Public schools to offer summer reading camps

by Sam Wilson
Wednesday, January 8, 2014

Starting this June, third graders in North Carolina’s public school system will face an added anxiety when they take end-of-grade exams administered at the end of the school year: Pass, or risk being held back a year.

Enacted during the 2012 legislative session, the Read to Achieve program mandates public school third -graders either receive a proficient score on their EOG exams, pass a retake or an alternate exam if they fail the EOG, or complete a portfolio to continue to fourth grade the next school year.

School districts are also required to offer summer reading camps to struggling students, providing remedial instruction for four hours per day, four days per week.

New Hanover County Schools Director of Instructional Services, Dr. LaChawn Smith, said in a Jan. 7 interview that while the state will provide additional funding for the summer reading camps, how much funding is still an open question.

“We have no start date for the summer camps, or sites set aside, because we don’t know what the funding will be,” Smith said, noting the state officially requires implementation beginning Jan. 6. “Our district has been given no specific date for when we will know.”

Read to Achieve was introduced to the state legislature as part of Senate Bill 795, also known as the Excellent Public Schools Act. It became law as part of an appropriations bill, House Bill 950, which was passed July 2, 2012, over then Gov. Bev Perdue’s veto.

Completion of a student reading portfolio or a passing score on an alternate reading test at the end of the reading camp will allow students to continue to fourth grade with their peers. Those students who either fail to complete a portfolio or fail the test will be enrolled to repeat third grade, although additional options like transitional classes will exist to allow students to return to their original grade.

MaryPaul Beall, principal of Wrightsville Beach School, said Jan. 6 she believes the summer reading camps are an effective approach to addressing a lack of reading proficiency.

But she also said while district administrators are still hammering out the details, the new rule will add pressure both to students and their teachers.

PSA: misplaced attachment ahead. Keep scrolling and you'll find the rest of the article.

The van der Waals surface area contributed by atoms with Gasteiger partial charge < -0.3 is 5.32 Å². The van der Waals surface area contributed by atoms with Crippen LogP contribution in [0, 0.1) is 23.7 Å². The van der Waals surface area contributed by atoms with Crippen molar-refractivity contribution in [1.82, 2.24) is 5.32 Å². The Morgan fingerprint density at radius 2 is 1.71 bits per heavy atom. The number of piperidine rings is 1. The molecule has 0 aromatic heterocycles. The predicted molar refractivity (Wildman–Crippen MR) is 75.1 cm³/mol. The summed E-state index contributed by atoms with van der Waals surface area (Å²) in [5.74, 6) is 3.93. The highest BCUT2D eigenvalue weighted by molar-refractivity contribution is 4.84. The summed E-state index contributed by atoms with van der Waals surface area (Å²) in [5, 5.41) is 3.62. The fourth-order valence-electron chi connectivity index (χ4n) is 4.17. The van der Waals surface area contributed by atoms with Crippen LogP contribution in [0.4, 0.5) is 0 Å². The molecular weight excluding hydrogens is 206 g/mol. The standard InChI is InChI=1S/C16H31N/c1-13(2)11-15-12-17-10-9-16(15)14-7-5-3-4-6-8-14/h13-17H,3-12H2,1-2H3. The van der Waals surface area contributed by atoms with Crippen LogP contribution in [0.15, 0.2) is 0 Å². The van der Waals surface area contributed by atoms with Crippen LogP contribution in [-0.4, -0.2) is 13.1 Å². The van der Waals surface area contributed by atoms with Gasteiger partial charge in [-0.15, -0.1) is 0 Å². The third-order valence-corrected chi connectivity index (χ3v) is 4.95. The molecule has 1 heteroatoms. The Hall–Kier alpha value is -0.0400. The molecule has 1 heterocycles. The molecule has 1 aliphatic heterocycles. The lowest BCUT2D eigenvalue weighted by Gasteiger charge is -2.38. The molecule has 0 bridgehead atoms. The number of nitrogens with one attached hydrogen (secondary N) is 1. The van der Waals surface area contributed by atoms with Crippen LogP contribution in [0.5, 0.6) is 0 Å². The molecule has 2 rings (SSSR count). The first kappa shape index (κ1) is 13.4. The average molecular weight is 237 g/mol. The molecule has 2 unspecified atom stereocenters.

“[The teachers] are like anybody that is getting something new,” Beall said. “You want to know the process, [and] you want to know what the outcome is.”

In addition to funding, Smith said many other questions remain to be answered, such as how to schedule a child whose parents have a custody arrangement that precludes his or her attending one of the summer camps in his or her district.

“Or what if a child is highly successful in the passage but does not past the EOG? How are those weighed?” she asked. “I think those are questions that parents will have … and we want to make sure this is not harmful or seen as negative to our children.”

Parents, teachers and school administrators at Wrightsville Beach School will have an opportunity to discuss the upcoming changes, along with other changes to curriculum, at a parent-teacher curriculum discussion night for all grades at the school at 6-7:30 p.m. on Jan. 14. Beall said grade-wide discussions would occur in separate groups, but staggered to allow parents of multiple children to speak with all their teachers.

Multiple inquiries to the offices of state Senator Thom Goolsby, R- New Hanover, who co-sponsored the Excellent Public Schools Act were not returned.


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